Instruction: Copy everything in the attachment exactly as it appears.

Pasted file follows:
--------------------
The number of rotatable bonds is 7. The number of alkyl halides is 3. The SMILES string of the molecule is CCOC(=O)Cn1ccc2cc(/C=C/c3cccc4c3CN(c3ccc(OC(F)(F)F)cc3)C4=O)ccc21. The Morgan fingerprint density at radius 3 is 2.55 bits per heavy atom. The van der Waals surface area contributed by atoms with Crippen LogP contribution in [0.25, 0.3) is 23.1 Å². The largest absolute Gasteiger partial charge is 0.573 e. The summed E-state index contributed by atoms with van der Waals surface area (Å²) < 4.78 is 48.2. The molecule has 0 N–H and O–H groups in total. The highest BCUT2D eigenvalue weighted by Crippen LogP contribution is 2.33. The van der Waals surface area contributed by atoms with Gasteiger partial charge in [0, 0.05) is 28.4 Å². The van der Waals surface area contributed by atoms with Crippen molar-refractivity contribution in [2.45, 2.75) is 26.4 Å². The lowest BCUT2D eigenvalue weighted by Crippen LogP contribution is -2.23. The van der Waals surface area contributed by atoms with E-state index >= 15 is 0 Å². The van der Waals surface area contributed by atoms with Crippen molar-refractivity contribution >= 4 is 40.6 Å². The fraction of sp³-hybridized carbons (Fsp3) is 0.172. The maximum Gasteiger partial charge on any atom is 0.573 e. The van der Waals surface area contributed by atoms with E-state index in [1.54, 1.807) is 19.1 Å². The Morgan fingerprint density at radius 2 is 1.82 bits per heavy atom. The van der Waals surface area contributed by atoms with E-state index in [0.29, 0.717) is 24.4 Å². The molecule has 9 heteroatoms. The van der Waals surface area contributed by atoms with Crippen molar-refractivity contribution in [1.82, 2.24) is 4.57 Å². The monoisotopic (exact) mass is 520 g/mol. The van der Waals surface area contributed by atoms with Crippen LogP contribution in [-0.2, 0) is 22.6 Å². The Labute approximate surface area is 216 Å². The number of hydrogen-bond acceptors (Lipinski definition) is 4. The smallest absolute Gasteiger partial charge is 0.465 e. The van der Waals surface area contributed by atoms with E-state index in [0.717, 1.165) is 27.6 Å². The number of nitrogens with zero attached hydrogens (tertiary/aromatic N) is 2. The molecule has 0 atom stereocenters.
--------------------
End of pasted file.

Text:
The number of rotatable bonds is 7. The number of alkyl halides is 3. The SMILES string of the molecule is CCOC(=O)Cn1ccc2cc(/C=C/c3cccc4c3CN(c3ccc(OC(F)(F)F)cc3)C4=O)ccc21. The Morgan fingerprint density at radius 3 is 2.55 bits per heavy atom. The van der Waals surface area contributed by atoms with Crippen LogP contribution in [0.25, 0.3) is 23.1 Å². The largest absolute Gasteiger partial charge is 0.573 e. The summed E-state index contributed by atoms with van der Waals surface area (Å²) < 4.78 is 48.2. The molecule has 0 N–H and O–H groups in total. The highest BCUT2D eigenvalue weighted by Crippen LogP contribution is 2.33. The van der Waals surface area contributed by atoms with Gasteiger partial charge in [0, 0.05) is 28.4 Å². The van der Waals surface area contributed by atoms with Crippen molar-refractivity contribution in [2.45, 2.75) is 26.4 Å². The lowest BCUT2D eigenvalue weighted by Crippen LogP contribution is -2.23. The van der Waals surface area contributed by atoms with E-state index >= 15 is 0 Å². The van der Waals surface area contributed by atoms with Crippen molar-refractivity contribution >= 4 is 40.6 Å². The fraction of sp³-hybridized carbons (Fsp3) is 0.172. The maximum Gasteiger partial charge on any atom is 0.573 e. The van der Waals surface area contributed by atoms with E-state index in [1.54, 1.807) is 19.1 Å². The Morgan fingerprint density at radius 2 is 1.82 bits per heavy atom. The van der Waals surface area contributed by atoms with E-state index in [0.29, 0.717) is 24.4 Å². The molecule has 9 heteroatoms. The van der Waals surface area contributed by atoms with Crippen molar-refractivity contribution in [1.82, 2.24) is 4.57 Å². The monoisotopic (exact) mass is 520 g/mol. The van der Waals surface area contributed by atoms with Crippen LogP contribution in [-0.2, 0) is 22.6 Å². The Labute approximate surface area is 216 Å². The number of hydrogen-bond acceptors (Lipinski definition) is 4. The smallest absolute Gasteiger partial charge is 0.465 e. The van der Waals surface area contributed by atoms with E-state index in [0.717, 1.165) is 27.6 Å². The number of nitrogens with zero attached hydrogens (tertiary/aromatic N) is 2. The molecule has 0 atom stereocenters.